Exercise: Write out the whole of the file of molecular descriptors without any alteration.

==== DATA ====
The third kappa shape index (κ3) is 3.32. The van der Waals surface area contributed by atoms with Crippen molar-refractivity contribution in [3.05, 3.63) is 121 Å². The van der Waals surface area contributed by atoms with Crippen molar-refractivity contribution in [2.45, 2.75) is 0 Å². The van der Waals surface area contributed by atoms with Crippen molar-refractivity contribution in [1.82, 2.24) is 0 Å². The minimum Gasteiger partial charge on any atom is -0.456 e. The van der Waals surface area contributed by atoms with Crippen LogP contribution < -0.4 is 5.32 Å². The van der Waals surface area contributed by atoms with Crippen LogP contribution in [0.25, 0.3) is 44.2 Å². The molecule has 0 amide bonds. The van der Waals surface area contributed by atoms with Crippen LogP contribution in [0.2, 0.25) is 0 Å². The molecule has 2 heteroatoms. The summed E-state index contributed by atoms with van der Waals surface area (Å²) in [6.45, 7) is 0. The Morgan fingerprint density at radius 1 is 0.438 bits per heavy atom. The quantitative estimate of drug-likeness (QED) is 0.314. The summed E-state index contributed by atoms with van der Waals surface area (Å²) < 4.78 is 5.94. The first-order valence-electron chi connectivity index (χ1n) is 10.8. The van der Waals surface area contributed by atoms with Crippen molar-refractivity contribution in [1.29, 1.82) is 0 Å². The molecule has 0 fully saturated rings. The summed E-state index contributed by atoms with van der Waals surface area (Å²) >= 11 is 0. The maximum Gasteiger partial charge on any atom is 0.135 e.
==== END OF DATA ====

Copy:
The third kappa shape index (κ3) is 3.32. The van der Waals surface area contributed by atoms with Crippen molar-refractivity contribution in [3.05, 3.63) is 121 Å². The van der Waals surface area contributed by atoms with Crippen molar-refractivity contribution in [2.45, 2.75) is 0 Å². The van der Waals surface area contributed by atoms with Crippen molar-refractivity contribution in [1.82, 2.24) is 0 Å². The minimum Gasteiger partial charge on any atom is -0.456 e. The van der Waals surface area contributed by atoms with Crippen LogP contribution < -0.4 is 5.32 Å². The van der Waals surface area contributed by atoms with Crippen LogP contribution in [0.25, 0.3) is 44.2 Å². The molecule has 0 amide bonds. The van der Waals surface area contributed by atoms with Crippen LogP contribution in [0.2, 0.25) is 0 Å². The molecule has 2 heteroatoms. The summed E-state index contributed by atoms with van der Waals surface area (Å²) in [6.45, 7) is 0. The Morgan fingerprint density at radius 1 is 0.438 bits per heavy atom. The quantitative estimate of drug-likeness (QED) is 0.314. The summed E-state index contributed by atoms with van der Waals surface area (Å²) < 4.78 is 5.94. The first-order valence-electron chi connectivity index (χ1n) is 10.8. The van der Waals surface area contributed by atoms with Crippen molar-refractivity contribution in [1.29, 1.82) is 0 Å². The molecule has 0 fully saturated rings. The summed E-state index contributed by atoms with van der Waals surface area (Å²) >= 11 is 0. The maximum Gasteiger partial charge on any atom is 0.135 e.